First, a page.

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Lighting Research Center
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mullar2@rpi.edu
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Troy, N.Y. -  7/20/2018

Evaluating the Impact of Warning Lights on Roadway Worker Safety

Lighting Research Center and Penn State Collaborate on Transportation Lighting Study

Flashing warning lights are a common line of defense intended to help protect construction workers, police officers, firefighters, emergency medical service personnel, and others who work along the roadway from oncoming traffic. These lights need to capture drivers' attention yet not be so bright that they distract drivers from seeing workers in and along the roadway.

In collaboration with Pennsylvania State University, the Lighting Research Center (LRC) at Rensselaer Polytechnic Institute conducted a field study to measure drivers' ability to detect simulated workers adjacent to vehicles equipped with flashing yellow warning beacons varying in peak intensity (25 cd to 700 cd) and flash frequency (1 Hz or 4 Hz), while driving at night. Crash reports reveal that workers do not always wear reflective vests when working along the roadway, thus the study was conducted with and without safety vests on the simulated workers.

The results of the study were recently published in the journal Accident Analysis & Prevention. The paper, “Investigation of flashing and intensity characteristics for vehicle-mounted warning beacons” is authored by Kristin Kersavage, Nicholas Skinner, John Bullough, Philip Garvey, Eric Donnell, and Mark Rea.

The research team found that there was no difference in detection distances between lights flashing at 1 Hz or those flashing at 4 Hz. Detection distances were shortest when the peak intensity of the warning beacons was greater than 150 cd. As expected, the simulated workers wearing safety vests were seen from furthest away where drivers would have the most time to respond, regardless of the warning beacon peak intensity.
 
The study results can be incorporated into performance standards for flashing warning beacons to ensure that they support worker safety, especially at night.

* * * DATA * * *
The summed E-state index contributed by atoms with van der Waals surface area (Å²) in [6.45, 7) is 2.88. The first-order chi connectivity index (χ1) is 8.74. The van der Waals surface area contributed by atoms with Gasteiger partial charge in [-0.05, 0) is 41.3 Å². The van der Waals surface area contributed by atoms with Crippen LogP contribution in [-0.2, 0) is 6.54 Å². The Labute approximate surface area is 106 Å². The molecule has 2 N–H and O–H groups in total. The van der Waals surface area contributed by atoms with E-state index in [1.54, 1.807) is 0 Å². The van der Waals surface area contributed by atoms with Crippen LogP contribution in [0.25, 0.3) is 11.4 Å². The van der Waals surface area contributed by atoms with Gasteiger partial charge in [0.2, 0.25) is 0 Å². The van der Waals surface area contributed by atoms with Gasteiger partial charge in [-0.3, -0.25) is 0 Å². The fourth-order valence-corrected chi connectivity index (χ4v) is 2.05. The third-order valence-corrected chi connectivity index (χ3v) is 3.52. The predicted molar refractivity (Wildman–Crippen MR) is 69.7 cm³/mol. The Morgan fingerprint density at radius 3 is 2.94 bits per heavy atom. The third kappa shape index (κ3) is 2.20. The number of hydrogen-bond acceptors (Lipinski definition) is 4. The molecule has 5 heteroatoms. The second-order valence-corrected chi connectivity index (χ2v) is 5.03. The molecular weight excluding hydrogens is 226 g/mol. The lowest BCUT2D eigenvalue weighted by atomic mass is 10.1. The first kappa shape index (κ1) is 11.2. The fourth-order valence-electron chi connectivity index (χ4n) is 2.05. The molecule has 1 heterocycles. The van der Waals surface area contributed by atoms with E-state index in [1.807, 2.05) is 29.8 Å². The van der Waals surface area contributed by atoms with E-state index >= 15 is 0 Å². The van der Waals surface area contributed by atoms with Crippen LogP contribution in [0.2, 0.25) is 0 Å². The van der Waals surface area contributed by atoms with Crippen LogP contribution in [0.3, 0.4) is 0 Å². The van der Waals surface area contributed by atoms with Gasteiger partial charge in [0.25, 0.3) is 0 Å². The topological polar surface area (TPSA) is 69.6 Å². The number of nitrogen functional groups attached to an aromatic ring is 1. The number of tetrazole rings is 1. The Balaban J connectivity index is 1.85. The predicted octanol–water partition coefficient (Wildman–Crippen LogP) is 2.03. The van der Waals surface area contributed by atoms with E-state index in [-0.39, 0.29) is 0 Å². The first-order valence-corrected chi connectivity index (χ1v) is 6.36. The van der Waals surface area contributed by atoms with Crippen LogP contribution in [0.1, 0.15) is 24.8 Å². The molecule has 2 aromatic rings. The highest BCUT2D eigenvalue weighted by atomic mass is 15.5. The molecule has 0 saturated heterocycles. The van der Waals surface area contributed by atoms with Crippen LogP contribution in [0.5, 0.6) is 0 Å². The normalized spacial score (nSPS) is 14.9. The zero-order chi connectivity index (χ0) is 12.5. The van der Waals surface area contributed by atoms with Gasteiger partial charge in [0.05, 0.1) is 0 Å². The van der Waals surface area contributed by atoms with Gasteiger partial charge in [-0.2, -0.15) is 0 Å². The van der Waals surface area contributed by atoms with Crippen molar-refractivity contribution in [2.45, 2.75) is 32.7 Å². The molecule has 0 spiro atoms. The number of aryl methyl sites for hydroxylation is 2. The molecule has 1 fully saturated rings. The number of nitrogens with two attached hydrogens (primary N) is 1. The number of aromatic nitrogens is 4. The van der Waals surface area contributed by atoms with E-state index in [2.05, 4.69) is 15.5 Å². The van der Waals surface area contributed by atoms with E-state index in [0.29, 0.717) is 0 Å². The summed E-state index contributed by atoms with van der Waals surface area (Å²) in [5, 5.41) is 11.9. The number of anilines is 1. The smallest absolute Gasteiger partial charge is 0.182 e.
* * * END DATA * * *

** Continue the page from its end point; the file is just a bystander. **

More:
Funding for this study was provided by the National Institute for Occupational Safety and Health (NIOSH Grant # R01OH010165 to Mark Rea, LRC).

About the Lighting Research Center
The Lighting Research Center (LRC) at Rensselaer Polytechnic Institute is the world's leading center for lighting research and education. Established in 1988 by the New York State Energy Research and Development Authority (NYSERDA), the LRC has been pioneering research in solid-state lighting, light and health, transportation lighting and safety, and energy efficiency for more than 30 years. LRC lighting scientists with multidisciplinary expertise in research, technology, design, and human factors, collaborate with a global network of leading manufacturers and government agencies, developing innovative lighting solutions for projects that range from the Boeing 787 Dreamliner to U.S. Navy submarines to hospital neonatal intensive-care units. LRC researchers conduct independent, third-party testing of lighting products in the LRC's state of the art photometric laboratories, the only university lighting laboratories accredited by the National Voluntary Laboratory Accreditation Program (NVLAP Lab Code: 200480-0). In 1990, the LRC became the first university research center to offer graduate degrees in lighting and today, offers a M.S. in lighting and a Ph.D. to educate future leaders in lighting. With 35 full-time faculty and staff, 15 graduate students, and a 30,000 sq. ft. laboratory space, the LRC is the largest university-based lighting research and education organization in the world.

About Rensselaer Polytechnic Institute
Rensselaer Polytechnic Institute, founded in 1824, is America's first technological research university. The university offers bachelor's, master's, and doctoral degrees in engineering; the sciences; information technology and web sciences; architecture; management; and the arts, humanities, and social sciences. Rensselaer faculty advance research in a wide range of fields, with an emphasis on biotechnology, nanotechnology, computational science and engineering, data science, and the media arts and technology. The Institute has an established record of success in the transfer of technology from the laboratory to the marketplace, fulfilling its founding mission of applying science "to the common purposes of life."